Kansas sodomy law nullified

Advocates say ruling may increase civil rights for homosexuals

Until Thursday, Kansas was one of four states with laws prohibiting homosexual sex.

No more.

The U.S. Supreme Court in a landmark ruling Thursday struck down a similar Texas law, also invalidating same-sex sodomy bans in Kansas, Missouri and Oklahoma.

In Lawrence, gays and lesbians celebrated the ruling.

“I’m glad to know the government can no longer be in my bedroom,” said Buck Rowland, a Lawrence gay advocate.

Others said the ruling meant more than sexual freedom it may also ease the way for Kansas homosexuals looking to have their partnerships legally recognized and to adopt children.

“Basically, the law has been used in the past for all kinds of official homophobia,” said Mike Silverman, chair of the Freedom Coalition, a Lawrence gay-rights organization. “That can’t be done anymore.”

Gov. Kathleen Sebelius said the ruling would end debates on the issue that periodically cropped up in the Kansas Legislature.

“We’ll certainly uphold the law of the land,” she said. “I think that reinforcing the right to privacy by the Supreme Court is a strong opinion and a very positive opinion.”

Kansas Atty. Gen. Phill Kline issued a statement that he was notifying prosecutors and law enforcement officials of the ruling and that the Kansas law was now “unenforceable and unconstitutional.”

Not everyone was a fan of the court decision.

The Rev. Leo Barbee of Victory Bible Church led opposition in the mid-1990s to Simply Equal, the effort to include sexual orientation in Lawrence’s nondiscrimination laws.

“I have some opinions,” Barbee said after Thursday’s ruling, “but I don’t have any comment.”

‘Entitled to respect’

The 6-3 decision reverses course from a ruling 17 years ago that allowed states to punish homosexuals for what such laws historically called deviant sex.

Of the 13 states with sodomy laws, four Texas, Kansas, Oklahoma and Missouri prohibited oral and anal sex between same-sex couples. The other nine ban consensual sodomy for everyone: Alabama, Florida, Idaho, Louisiana, Mississippi, North Carolina, South Carolina, Utah and Virginia.

Thursday’s ruling apparently invalidated those laws as well.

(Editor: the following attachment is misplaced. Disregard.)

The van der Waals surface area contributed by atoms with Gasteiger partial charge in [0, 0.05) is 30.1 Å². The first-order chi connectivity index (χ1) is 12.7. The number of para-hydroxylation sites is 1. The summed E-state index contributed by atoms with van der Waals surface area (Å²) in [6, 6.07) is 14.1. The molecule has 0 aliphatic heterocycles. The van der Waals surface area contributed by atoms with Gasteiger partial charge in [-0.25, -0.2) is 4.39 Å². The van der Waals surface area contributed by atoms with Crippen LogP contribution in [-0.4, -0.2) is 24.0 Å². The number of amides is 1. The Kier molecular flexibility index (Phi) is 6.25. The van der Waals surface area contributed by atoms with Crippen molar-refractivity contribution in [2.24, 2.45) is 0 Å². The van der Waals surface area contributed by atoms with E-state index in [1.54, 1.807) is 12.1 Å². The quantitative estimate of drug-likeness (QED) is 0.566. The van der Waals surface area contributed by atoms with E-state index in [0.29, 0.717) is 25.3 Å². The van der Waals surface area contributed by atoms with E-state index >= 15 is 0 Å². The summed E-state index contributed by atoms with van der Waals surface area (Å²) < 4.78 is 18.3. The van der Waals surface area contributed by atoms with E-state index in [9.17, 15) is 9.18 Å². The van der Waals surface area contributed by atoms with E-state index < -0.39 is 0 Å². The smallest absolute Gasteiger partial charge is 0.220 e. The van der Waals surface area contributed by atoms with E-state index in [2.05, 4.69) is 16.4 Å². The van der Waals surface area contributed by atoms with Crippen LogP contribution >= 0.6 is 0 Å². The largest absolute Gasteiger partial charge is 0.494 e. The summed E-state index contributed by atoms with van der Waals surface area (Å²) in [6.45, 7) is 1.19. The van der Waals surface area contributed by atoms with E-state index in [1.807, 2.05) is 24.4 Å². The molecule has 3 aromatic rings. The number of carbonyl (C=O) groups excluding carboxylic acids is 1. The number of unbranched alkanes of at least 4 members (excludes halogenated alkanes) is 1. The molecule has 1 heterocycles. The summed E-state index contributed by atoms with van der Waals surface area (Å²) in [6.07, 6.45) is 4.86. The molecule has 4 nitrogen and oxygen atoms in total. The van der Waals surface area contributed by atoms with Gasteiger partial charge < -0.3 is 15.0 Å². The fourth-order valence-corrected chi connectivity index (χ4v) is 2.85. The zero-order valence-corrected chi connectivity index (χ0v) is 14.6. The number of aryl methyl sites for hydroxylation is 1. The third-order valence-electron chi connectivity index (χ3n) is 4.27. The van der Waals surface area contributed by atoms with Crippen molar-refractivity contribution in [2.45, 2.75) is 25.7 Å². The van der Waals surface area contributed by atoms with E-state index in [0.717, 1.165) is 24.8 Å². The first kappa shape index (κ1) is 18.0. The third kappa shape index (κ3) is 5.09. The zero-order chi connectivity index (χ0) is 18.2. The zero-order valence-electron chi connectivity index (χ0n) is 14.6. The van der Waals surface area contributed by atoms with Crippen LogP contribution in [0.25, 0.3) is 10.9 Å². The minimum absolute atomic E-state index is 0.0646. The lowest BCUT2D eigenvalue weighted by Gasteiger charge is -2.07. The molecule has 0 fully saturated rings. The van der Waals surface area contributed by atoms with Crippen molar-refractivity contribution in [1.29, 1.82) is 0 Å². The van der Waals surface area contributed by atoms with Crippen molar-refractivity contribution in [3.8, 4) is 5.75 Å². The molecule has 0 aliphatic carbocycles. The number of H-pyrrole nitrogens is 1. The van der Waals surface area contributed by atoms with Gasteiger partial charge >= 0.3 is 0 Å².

The two men at the heart of the Texas case, John Geddes Lawrence and Tyron Garner, each were fined $200 and spent a night in jail for the misdemeanor sex charge in 1998.

The men “are entitled to respect for their private lives,” Justice Anthony M. Kennedy wrote.

“The state cannot demean their existence or control their destiny by making their private sexual conduct a crime,” he said.

Justices John Paul Stevens, David Souter, Ruth Bader Ginsburg and Stephen Breyer agreed with Kennedy in full. Justice Sandra Day O’Connor agreed with the outcome of the case but not all of Kennedy’s rationale.

Chief Justice William H. Rehnquist and Justices Antonin Scalia and Clarence Thomas dissented.

The court “has largely signed on to the so-called homosexual agenda,” Scalia wrote for the three. He took the unusual step of reading his dissent from the bench.

“The court has taken sides in the culture war,” Scalia said, adding that he has “nothing against homosexuals.”

Though the majority opinion said the case did not “involve whether the government must give formal recognition to any relationship that homosexual persons seek to enter,” Scalia said the ruling invited laws allowing gay marriage.

‘Unclear’ effects

David Brown, a Lawrence family court lawyer who frequently represents gays and lesbians, agreed with Scalia’s last point.

“You can bet that in the future, someone will be in court to say this case proves the courts should allow gay and lesbian marriage as well,” Brown said.

Other than that, he said, the future is muddy.

“It’s unclear what the ramifications will be,” Brown said. “The court ruled on privacy issues; commentators are already discussing what the effects will be in other areas, and family court law is one.”

Tina Long, a spokeswoman for Kansas Children’s Service League the state’s adoption contractor said gay people in Kansas could adopt children. Unlike heterosexual couples, however, only one partner in a gay couple can legally adopt a child, she said, because the state doesn’t recognize same-sex unions.

Thursday’s ruling may not change that situation, she said.

“I would imagine striking down the sodomy law is different from the state recognizing a same-sex union,” Long said.

Silverman predicted efforts now would be made to persuade Kansas legislators to extend civil rights to gays and lesbians.

“I’m incredibly excited and incredibly happy,” he said. “It’s the most historic civil rights decision in my lifetime.”

The Associated Press contributed to this story.